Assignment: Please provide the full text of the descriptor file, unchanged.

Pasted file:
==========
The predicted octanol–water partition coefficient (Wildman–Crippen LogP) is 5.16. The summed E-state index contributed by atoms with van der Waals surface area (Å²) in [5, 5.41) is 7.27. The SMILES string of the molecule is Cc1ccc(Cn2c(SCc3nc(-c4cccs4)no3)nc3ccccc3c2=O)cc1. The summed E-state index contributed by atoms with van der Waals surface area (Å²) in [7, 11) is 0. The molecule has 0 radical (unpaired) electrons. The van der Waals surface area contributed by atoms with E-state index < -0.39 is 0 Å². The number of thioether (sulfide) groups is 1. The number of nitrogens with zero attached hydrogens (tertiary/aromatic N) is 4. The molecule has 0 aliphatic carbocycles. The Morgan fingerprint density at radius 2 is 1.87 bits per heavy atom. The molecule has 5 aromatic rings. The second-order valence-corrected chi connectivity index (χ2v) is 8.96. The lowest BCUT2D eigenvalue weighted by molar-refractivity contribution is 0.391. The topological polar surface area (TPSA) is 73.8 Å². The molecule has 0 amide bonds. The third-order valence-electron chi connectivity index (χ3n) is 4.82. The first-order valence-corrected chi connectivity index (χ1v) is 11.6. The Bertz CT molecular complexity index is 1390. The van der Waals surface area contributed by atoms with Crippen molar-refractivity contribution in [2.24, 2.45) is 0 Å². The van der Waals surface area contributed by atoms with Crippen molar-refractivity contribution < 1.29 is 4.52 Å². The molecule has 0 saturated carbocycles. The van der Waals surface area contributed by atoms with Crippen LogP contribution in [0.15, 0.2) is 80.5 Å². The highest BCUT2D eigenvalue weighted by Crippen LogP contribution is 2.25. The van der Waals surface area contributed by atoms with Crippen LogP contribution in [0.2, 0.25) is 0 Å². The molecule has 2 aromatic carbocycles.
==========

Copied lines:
The predicted octanol–water partition coefficient (Wildman–Crippen LogP) is 5.16. The summed E-state index contributed by atoms with van der Waals surface area (Å²) in [5, 5.41) is 7.27. The SMILES string of the molecule is Cc1ccc(Cn2c(SCc3nc(-c4cccs4)no3)nc3ccccc3c2=O)cc1. The summed E-state index contributed by atoms with van der Waals surface area (Å²) in [7, 11) is 0. The molecule has 0 radical (unpaired) electrons. The van der Waals surface area contributed by atoms with E-state index < -0.39 is 0 Å². The number of thioether (sulfide) groups is 1. The number of nitrogens with zero attached hydrogens (tertiary/aromatic N) is 4. The molecule has 0 aliphatic carbocycles. The Morgan fingerprint density at radius 2 is 1.87 bits per heavy atom. The molecule has 5 aromatic rings. The second-order valence-corrected chi connectivity index (χ2v) is 8.96. The lowest BCUT2D eigenvalue weighted by molar-refractivity contribution is 0.391. The topological polar surface area (TPSA) is 73.8 Å². The molecule has 0 amide bonds. The third-order valence-electron chi connectivity index (χ3n) is 4.82. The first-order valence-corrected chi connectivity index (χ1v) is 11.6. The Bertz CT molecular complexity index is 1390. The van der Waals surface area contributed by atoms with Crippen molar-refractivity contribution in [2.24, 2.45) is 0 Å². The van der Waals surface area contributed by atoms with Crippen molar-refractivity contribution < 1.29 is 4.52 Å². The molecule has 0 saturated carbocycles. The van der Waals surface area contributed by atoms with Crippen LogP contribution in [0.15, 0.2) is 80.5 Å². The highest BCUT2D eigenvalue weighted by Crippen LogP contribution is 2.25. The van der Waals surface area contributed by atoms with Crippen LogP contribution in [0.2, 0.25) is 0 Å². The molecule has 2 aromatic carbocycles.